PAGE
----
Tipping Your Crew
Your team of mountain guides, cooks and porters rely on tips to survive. The list below contains the minimum tipping recommendations set by KPAP. These amounts are per crew-member and paid by the group, not per individual climber:
- Mountain Guide: $20 – $25 USD per day (7-Machame Route Climb = $140 – $175) per guide
- Assistant Guide: $15 – $20 USD per day (7-Machame Route Climb = $105 – $140) per assistant guide
- Cook: $12 – $15 USD per day (7-Machame Route Climb = $84 – $105) per cook
- Porter: $8 – $10 USD per day (7-Machame Route Climb = $56 – $70) per porter
You should be informed at the start of your climb how many crew-members will be joining you. If this is not the case, we recommend introducing yourself to each member at the 1st campsite and write their names down so you have something to refer to at the end of the climb when giving out tips.
We also recommend that you hold a ‘tipping ceremony’ at the end of your climb, and hand each guide, cook, porter their tips in an individual envelope – this ensures each member receives the amount they are entitled to.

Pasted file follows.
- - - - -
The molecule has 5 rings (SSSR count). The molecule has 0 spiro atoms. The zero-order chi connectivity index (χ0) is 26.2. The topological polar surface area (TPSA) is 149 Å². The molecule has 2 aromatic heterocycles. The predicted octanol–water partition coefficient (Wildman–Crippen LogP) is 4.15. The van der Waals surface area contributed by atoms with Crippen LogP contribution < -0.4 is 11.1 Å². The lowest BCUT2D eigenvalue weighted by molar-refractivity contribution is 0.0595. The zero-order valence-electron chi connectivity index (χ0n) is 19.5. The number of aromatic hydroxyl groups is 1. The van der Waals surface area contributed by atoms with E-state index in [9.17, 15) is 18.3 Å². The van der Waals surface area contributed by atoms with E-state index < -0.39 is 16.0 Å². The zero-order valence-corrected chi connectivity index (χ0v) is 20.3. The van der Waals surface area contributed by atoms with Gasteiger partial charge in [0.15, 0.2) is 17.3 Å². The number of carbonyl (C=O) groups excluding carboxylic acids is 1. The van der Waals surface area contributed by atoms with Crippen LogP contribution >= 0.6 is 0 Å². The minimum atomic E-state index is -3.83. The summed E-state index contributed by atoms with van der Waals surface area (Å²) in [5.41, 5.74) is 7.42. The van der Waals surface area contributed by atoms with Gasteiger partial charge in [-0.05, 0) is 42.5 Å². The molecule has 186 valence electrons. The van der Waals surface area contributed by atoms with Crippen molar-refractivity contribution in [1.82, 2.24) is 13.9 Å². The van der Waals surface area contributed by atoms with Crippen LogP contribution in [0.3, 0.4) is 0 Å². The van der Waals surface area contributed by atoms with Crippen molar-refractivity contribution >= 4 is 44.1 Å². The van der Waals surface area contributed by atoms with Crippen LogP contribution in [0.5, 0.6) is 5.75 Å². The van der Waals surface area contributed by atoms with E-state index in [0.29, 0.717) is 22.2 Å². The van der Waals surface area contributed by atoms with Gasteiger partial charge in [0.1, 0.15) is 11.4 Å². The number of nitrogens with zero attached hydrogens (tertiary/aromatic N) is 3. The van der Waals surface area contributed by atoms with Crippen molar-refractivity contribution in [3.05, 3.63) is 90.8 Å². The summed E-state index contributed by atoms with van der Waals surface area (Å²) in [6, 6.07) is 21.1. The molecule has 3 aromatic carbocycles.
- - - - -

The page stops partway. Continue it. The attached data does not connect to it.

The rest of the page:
In addition to tips, your crew-members will appreciate any items of clothing, equipment and shoes you can spare, so please do not be afraid to offer.
Altitude Sickness & Health Issues
One of the main difficulties faced when climbing Kilimanjaro is the altitude, which can, in extreme cases, result in acute mountain sickness (AMS). Most climbers experience some discomfort over 3,500-metres, such as a headache, nausea or loss of appetite, but this is usually remedied with a litre of water and a simple Ibuprofen tablet (providing you are not allergic). Some climbers recommend taking Diamox to prevent altitude sickness, but this should only be considered after speaking to your GP.
AMS is a serious illness and the only ‘cure’ is to descend, so to avoid this situation, your mountain guide will ensure you walk at an incredibly slow pace, drink as much water as possible (at least 3 litres per day), and eat enough to keep you energy levels high. The 7-day Machame Route allows an extra day for acclimatisation, and is therefore one of Kilimanjaro’s most successful routes.